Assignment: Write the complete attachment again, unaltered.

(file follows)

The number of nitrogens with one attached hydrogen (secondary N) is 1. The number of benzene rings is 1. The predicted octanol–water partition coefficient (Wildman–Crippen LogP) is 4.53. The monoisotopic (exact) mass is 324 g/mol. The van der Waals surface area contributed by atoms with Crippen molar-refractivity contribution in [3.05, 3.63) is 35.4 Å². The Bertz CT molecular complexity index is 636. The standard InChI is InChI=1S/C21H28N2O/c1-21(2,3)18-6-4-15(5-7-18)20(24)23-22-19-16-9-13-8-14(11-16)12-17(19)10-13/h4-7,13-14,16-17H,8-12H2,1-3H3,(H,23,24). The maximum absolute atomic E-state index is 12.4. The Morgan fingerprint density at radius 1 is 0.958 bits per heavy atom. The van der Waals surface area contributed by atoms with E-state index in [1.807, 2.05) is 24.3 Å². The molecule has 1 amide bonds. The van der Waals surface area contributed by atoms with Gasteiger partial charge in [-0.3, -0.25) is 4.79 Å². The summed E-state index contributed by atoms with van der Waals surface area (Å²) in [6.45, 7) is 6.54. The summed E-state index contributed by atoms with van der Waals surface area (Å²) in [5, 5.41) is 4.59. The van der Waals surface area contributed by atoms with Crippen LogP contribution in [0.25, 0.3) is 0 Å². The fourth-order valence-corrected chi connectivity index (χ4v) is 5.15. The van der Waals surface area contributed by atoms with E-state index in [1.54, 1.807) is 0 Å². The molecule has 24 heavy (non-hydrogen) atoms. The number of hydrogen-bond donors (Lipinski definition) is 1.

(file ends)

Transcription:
The number of nitrogens with one attached hydrogen (secondary N) is 1. The number of benzene rings is 1. The predicted octanol–water partition coefficient (Wildman–Crippen LogP) is 4.53. The monoisotopic (exact) mass is 324 g/mol. The van der Waals surface area contributed by atoms with Crippen molar-refractivity contribution in [3.05, 3.63) is 35.4 Å². The Bertz CT molecular complexity index is 636. The standard InChI is InChI=1S/C21H28N2O/c1-21(2,3)18-6-4-15(5-7-18)20(24)23-22-19-16-9-13-8-14(11-16)12-17(19)10-13/h4-7,13-14,16-17H,8-12H2,1-3H3,(H,23,24). The maximum absolute atomic E-state index is 12.4. The Morgan fingerprint density at radius 1 is 0.958 bits per heavy atom. The van der Waals surface area contributed by atoms with E-state index in [1.807, 2.05) is 24.3 Å². The molecule has 1 amide bonds. The van der Waals surface area contributed by atoms with Gasteiger partial charge in [-0.3, -0.25) is 4.79 Å². The summed E-state index contributed by atoms with van der Waals surface area (Å²) in [6.45, 7) is 6.54. The summed E-state index contributed by atoms with van der Waals surface area (Å²) in [5, 5.41) is 4.59. The van der Waals surface area contributed by atoms with Crippen LogP contribution in [0.25, 0.3) is 0 Å². The fourth-order valence-corrected chi connectivity index (χ4v) is 5.15. The van der Waals surface area contributed by atoms with E-state index in [1.54, 1.807) is 0 Å². The molecule has 24 heavy (non-hydrogen) atoms. The number of hydrogen-bond donors (Lipinski definition) is 1.